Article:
Just as the number of cases filed and the overall monetary sanctions reported increased in 2015, so did the number of firms expelled and the number of individuals barred and suspended. The number of firms expelled by FINRA jumped from 18 in 2014 to 25 in 2015, an increase of 39 percent. This was the first time there was a rise in the number of firms expelled since 2012. The number of individuals suspended increased from 705 in 2014 to 737 in 2015, an increase of 5 percent. The number of individuals barred increased slightly from 481 in 2014 to 492 in 2015, a 2 percent increase. That number has now increased for three years in a row and the number of suspensions has increased every year since 2007.
Source: Sutherland Asbill & Brennan
Those statistics and the trends they reveal should probably come as no surprise. FINRA certainly feels the pressure to keep up with the SEC’s very aggressive enforcement program, empowered by a budget that has doubled since the financial crisis. If FINRA’s enforcement program were to drop off or not keep up with the SEC, some would argue that it was losing relevance. If the SEC keeps bringing more and more cases on the broker-dealer front, it runs the risk of becoming less relevant and, essentially, reduced to oversight and surveillance, as important as that may be.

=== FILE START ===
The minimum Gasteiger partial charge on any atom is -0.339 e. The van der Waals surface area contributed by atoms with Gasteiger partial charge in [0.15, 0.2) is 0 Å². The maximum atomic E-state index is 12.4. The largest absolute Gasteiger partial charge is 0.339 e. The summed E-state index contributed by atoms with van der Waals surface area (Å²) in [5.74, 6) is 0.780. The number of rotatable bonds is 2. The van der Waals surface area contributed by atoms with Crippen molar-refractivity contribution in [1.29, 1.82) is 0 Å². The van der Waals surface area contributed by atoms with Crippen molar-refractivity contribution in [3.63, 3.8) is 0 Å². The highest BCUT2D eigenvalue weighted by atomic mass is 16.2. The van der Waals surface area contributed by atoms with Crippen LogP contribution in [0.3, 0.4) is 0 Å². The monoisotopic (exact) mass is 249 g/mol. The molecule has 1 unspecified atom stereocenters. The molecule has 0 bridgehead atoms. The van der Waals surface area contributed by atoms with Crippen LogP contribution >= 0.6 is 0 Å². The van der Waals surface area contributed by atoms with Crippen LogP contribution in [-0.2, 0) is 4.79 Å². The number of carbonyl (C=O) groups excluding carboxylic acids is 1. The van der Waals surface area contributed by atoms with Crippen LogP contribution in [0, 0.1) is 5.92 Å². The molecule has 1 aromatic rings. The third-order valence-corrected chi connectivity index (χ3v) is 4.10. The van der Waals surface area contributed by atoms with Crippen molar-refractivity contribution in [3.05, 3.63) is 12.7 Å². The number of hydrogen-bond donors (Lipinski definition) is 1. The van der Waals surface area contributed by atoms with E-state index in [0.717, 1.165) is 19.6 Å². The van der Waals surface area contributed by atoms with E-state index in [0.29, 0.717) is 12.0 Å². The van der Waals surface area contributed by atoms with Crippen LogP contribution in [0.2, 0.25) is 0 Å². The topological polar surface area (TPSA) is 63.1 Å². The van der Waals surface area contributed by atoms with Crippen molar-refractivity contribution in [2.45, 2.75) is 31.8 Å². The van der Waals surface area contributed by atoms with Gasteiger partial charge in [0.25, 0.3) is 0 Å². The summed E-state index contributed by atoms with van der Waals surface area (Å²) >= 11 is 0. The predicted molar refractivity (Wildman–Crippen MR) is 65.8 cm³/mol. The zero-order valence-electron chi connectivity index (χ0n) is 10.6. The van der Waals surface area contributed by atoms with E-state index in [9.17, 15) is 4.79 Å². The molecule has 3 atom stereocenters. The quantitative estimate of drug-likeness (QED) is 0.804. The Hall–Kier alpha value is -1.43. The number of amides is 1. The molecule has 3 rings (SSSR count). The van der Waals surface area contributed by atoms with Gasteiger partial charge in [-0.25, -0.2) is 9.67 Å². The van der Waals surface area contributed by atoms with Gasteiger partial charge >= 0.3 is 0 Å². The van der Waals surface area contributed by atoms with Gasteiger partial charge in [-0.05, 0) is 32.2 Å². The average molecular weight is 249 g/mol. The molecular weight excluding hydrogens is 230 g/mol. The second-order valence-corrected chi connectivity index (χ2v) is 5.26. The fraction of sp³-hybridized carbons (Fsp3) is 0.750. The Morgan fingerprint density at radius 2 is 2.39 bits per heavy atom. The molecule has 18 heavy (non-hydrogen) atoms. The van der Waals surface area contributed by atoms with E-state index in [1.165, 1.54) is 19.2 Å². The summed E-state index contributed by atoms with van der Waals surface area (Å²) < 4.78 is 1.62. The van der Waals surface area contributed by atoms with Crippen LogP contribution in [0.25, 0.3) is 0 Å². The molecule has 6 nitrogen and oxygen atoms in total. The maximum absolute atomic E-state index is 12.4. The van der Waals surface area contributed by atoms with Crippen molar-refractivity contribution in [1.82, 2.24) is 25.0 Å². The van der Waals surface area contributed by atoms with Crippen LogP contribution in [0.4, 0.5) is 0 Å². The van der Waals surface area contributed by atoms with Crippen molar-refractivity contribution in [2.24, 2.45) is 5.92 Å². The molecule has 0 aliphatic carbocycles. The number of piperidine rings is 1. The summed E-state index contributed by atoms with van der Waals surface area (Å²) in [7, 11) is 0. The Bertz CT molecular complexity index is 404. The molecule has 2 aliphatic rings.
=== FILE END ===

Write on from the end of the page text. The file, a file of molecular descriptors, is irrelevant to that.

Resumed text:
There are also discussions in Washington about FINRA taking on the role of an SRO for investment adviser regulation or, in the alternative, creating a new entity modeled after its oversight of broker-dealers. If somebody else gets into that space they will be biting into FINRA’s territory.
Marketplace shifts are also shaping FINRA’s future. The number of broker-dealers has dropped almost every year for 15 straight years, while the number of investment advisers has risen by a double digit percentage in that same time frame, explains Hardy Callcott, a partner with law firm Sidley Austin.
“It is a long-term trend that FINRA should be concerned about,” he says. “It is part of the reason why it wanted to be the SRO for investment advisers. They see the migration. As the number of broker-dealers declines and FINRA’s size and expense base increases, that means greater cost that the broker-dealer population has to bear. That’s not a long-term sustainable trend.”